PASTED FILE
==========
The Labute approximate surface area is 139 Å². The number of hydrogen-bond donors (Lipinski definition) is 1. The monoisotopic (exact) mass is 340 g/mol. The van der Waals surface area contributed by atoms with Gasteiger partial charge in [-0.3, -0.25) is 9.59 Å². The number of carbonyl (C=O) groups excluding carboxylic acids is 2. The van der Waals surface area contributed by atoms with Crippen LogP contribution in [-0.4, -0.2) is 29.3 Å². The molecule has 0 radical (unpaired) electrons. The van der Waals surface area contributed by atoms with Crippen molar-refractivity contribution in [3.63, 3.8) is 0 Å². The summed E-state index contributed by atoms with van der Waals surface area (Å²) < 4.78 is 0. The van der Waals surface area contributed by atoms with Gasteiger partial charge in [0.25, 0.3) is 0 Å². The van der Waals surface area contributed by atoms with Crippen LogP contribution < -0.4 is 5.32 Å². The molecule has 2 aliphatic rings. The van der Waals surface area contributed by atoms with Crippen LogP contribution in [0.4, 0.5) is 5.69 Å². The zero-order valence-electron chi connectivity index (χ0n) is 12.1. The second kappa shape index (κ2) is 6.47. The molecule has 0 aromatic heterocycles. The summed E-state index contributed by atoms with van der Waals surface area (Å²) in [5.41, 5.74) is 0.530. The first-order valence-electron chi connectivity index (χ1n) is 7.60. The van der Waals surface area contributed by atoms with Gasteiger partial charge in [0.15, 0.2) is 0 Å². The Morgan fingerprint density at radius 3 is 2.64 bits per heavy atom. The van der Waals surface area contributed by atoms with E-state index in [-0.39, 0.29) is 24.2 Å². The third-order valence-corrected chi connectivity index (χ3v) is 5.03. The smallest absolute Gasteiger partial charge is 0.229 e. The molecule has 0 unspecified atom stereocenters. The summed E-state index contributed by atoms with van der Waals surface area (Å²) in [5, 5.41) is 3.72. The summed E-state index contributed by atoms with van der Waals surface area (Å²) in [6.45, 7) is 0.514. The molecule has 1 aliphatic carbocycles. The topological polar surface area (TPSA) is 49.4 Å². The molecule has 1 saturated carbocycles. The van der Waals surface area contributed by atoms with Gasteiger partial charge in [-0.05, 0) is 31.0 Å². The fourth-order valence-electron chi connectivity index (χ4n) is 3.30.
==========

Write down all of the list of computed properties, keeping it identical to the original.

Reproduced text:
The Labute approximate surface area is 139 Å². The number of hydrogen-bond donors (Lipinski definition) is 1. The monoisotopic (exact) mass is 340 g/mol. The van der Waals surface area contributed by atoms with Gasteiger partial charge in [-0.3, -0.25) is 9.59 Å². The number of carbonyl (C=O) groups excluding carboxylic acids is 2. The van der Waals surface area contributed by atoms with Crippen LogP contribution in [-0.4, -0.2) is 29.3 Å². The molecule has 0 radical (unpaired) electrons. The van der Waals surface area contributed by atoms with Crippen molar-refractivity contribution in [3.63, 3.8) is 0 Å². The summed E-state index contributed by atoms with van der Waals surface area (Å²) < 4.78 is 0. The van der Waals surface area contributed by atoms with Gasteiger partial charge in [0.25, 0.3) is 0 Å². The van der Waals surface area contributed by atoms with Crippen LogP contribution < -0.4 is 5.32 Å². The molecule has 2 aliphatic rings. The van der Waals surface area contributed by atoms with Crippen LogP contribution in [0.4, 0.5) is 5.69 Å². The zero-order valence-electron chi connectivity index (χ0n) is 12.1. The second kappa shape index (κ2) is 6.47. The molecule has 0 aromatic heterocycles. The summed E-state index contributed by atoms with van der Waals surface area (Å²) in [5.41, 5.74) is 0.530. The first-order valence-electron chi connectivity index (χ1n) is 7.60. The van der Waals surface area contributed by atoms with Gasteiger partial charge in [0.15, 0.2) is 0 Å². The Morgan fingerprint density at radius 3 is 2.64 bits per heavy atom. The van der Waals surface area contributed by atoms with E-state index in [-0.39, 0.29) is 24.2 Å². The third-order valence-corrected chi connectivity index (χ3v) is 5.03. The smallest absolute Gasteiger partial charge is 0.229 e. The molecule has 0 unspecified atom stereocenters. The summed E-state index contributed by atoms with van der Waals surface area (Å²) in [5, 5.41) is 3.72. The summed E-state index contributed by atoms with van der Waals surface area (Å²) in [6.45, 7) is 0.514. The molecule has 1 aliphatic carbocycles. The topological polar surface area (TPSA) is 49.4 Å². The molecule has 1 saturated carbocycles. The van der Waals surface area contributed by atoms with Gasteiger partial charge in [-0.05, 0) is 31.0 Å². The fourth-order valence-electron chi connectivity index (χ4n) is 3.30.